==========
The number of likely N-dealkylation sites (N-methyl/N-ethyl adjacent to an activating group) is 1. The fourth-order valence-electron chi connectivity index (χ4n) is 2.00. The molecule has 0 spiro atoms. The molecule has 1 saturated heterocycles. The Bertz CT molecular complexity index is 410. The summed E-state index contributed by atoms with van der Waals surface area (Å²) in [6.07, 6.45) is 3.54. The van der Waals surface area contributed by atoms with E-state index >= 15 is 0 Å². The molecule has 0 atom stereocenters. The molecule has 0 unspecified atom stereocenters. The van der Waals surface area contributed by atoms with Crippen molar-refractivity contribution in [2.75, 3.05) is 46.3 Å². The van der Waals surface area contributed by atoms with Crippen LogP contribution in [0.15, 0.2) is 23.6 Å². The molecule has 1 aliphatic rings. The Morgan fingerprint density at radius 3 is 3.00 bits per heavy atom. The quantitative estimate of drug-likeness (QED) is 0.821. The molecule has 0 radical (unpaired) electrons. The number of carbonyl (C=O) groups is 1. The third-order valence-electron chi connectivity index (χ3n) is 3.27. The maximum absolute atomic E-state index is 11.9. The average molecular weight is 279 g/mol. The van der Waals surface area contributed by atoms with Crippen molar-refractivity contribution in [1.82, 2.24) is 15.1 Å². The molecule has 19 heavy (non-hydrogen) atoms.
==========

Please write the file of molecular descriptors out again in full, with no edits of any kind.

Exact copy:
The number of likely N-dealkylation sites (N-methyl/N-ethyl adjacent to an activating group) is 1. The fourth-order valence-electron chi connectivity index (χ4n) is 2.00. The molecule has 0 spiro atoms. The molecule has 1 saturated heterocycles. The Bertz CT molecular complexity index is 410. The summed E-state index contributed by atoms with van der Waals surface area (Å²) in [6.07, 6.45) is 3.54. The van der Waals surface area contributed by atoms with E-state index >= 15 is 0 Å². The molecule has 0 atom stereocenters. The molecule has 0 unspecified atom stereocenters. The van der Waals surface area contributed by atoms with Crippen molar-refractivity contribution in [2.75, 3.05) is 46.3 Å². The van der Waals surface area contributed by atoms with Crippen LogP contribution in [0.15, 0.2) is 23.6 Å². The molecule has 1 aliphatic rings. The Morgan fingerprint density at radius 3 is 3.00 bits per heavy atom. The quantitative estimate of drug-likeness (QED) is 0.821. The molecule has 0 radical (unpaired) electrons. The number of carbonyl (C=O) groups is 1. The third-order valence-electron chi connectivity index (χ3n) is 3.27. The maximum absolute atomic E-state index is 11.9. The average molecular weight is 279 g/mol. The van der Waals surface area contributed by atoms with Crippen molar-refractivity contribution in [1.82, 2.24) is 15.1 Å². The molecule has 19 heavy (non-hydrogen) atoms.